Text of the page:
Elephants: Separating Myth From Fact

Elephants at Chai Lai Orchid in Chiang Mai

Elephants at Chai Lai Orchid in Chiang Mai

Chai Lai is dedicated to providing guests and volunteers knowledge to be effective elephant activists. Instead of telling tourists only what they want to hear we engage openly and honestly with the public about our practices and struggles. 


There is very, very little natural habitat left for elephants that remains uninhabited by humans. Habitat destruction is undoubtedly the greatest threat facing wild Asian elephants. Deforestation from logging, rapidly growing human populations, and clearing land for industrial agriculture have destroyed the forests. Elephants natural homes are lost to the environmental destruction that comes with “development” Clearing forests for agriculture inevitably leads to elephants raiding crops and then to the farmers’ retribution, resulting in many dead and injured elephants. Habitat destruction also leads to fragmented, isolated populations and the subsequent danger of inbreeding.


Over the last few years, Western media have launched a glut of television shows and news stories implying or even flatly stating that to visit an elephant camp — particularly camps that offer rides, shows, or mahout training — is to be complicit in abuse or even torture. Many sensitive Westerners conscious of animal rights and welfare will jump to the conclusion that elephant camps are bad and that the only ethical response is to boycott them. The problem is that they probably constitute less than 5% of the tourists who will see elephants. They are greatly outnumbered by tourists from countries where very few people are conscious of animal welfare. Examining the top 20 tourist arrivals in Thailand by nationality in 2015, the first country on the list is China, numbering 7,934,791. Over 16 million people from other Asian countries visited Thailand. In contrast, visitors from the UK numbered just under a million. Most tourists also want their visits to be as cheap as possible, forcing many camps “squeeze” their elephants, working them far too hard, and exploiting their caretakers.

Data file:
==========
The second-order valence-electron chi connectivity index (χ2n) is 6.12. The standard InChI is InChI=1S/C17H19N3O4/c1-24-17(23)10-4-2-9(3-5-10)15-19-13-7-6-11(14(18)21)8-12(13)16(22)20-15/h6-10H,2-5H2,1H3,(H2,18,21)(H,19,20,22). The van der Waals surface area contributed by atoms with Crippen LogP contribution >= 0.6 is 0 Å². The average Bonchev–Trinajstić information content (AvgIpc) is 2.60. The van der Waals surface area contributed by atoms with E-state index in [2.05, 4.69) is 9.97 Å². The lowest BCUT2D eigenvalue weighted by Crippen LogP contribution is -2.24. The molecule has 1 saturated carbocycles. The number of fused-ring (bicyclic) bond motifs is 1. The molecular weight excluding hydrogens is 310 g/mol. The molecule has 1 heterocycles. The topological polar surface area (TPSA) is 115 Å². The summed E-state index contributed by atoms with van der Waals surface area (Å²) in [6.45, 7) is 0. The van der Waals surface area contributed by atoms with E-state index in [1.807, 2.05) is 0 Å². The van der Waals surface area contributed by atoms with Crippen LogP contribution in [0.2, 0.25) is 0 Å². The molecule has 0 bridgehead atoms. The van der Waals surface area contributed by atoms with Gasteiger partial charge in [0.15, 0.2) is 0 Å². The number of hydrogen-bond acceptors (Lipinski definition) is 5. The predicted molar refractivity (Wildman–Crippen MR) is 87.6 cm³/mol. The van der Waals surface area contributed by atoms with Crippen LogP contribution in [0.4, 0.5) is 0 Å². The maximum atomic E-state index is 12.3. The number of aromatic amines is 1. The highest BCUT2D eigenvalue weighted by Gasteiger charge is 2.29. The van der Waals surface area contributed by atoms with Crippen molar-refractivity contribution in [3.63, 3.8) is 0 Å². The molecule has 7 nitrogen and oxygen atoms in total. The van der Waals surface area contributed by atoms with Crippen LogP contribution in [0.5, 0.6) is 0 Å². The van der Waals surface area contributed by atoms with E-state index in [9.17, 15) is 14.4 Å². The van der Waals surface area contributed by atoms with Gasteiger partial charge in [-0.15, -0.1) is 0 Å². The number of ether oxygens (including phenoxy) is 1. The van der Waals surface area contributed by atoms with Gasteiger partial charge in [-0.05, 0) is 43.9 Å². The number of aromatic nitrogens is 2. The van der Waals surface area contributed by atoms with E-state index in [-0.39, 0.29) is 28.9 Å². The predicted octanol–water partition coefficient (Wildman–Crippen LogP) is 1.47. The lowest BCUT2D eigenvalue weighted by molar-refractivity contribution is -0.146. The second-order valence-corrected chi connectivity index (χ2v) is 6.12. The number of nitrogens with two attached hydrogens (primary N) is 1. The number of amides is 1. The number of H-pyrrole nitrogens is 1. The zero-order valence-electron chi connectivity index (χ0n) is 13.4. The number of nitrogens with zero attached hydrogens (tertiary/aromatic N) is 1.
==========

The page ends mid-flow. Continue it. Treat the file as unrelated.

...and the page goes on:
Boycotting elephant camps and feeling good about it provides no consolation or help to the vast majority of elephants stuck in less than ideal camps. A further twist is that because tourism is basically the only legal form of work in Thailand — where over 95% of the elephants are privately owned — it is only tourism that can provide the money that owners need to care for their animals. Without it, there’s no reason for owners to keep these animals alive, as their upkeep is very expensive.

The problems facing Thai elephants and their owners and handlers — and the thoughtful tourists considering visits — are exceedingly complex. Making snap judgments (“All elephant camps are cruel and evil!”) is simplistic and not doing the elephants any good.

““Elephants are majestic and easily captivate our imaginations and our hearts. But f we are to protect elephants, it’s very important to understand facts: their biological needs, history, legal status and cultural context. In Thailand, elephants are endangered and stuck in a precarious, uncharted gray area between wild and domestic animals.” – Naka Elephant Foundation


These activities and tools should be analyzed before condemning them. They are not the pure torture they are often painted to be.


The problem is not riding in general; it’s poor elephant care. Working elephants for too many hours means exhaustion and malnourishment. By far the largest traditional form of employment for elephants — was transportation, moving both goods and people. Thousands of elephants worked as draft animals in Thailand. Elephants were used here much like horses have been used in the West, and were particularly useful in the rainy season because of their uncanny ability to walk easily through mud in villages without roads.  Like other traditional practices, rides do no harm so long as they are carefully limited loads, limited hours, good shade and resting time. Just like the use of horses as ride animals in Europe and the Americas, it all depends on how it is done. A healthy elephant can safely and comfortably carry a human.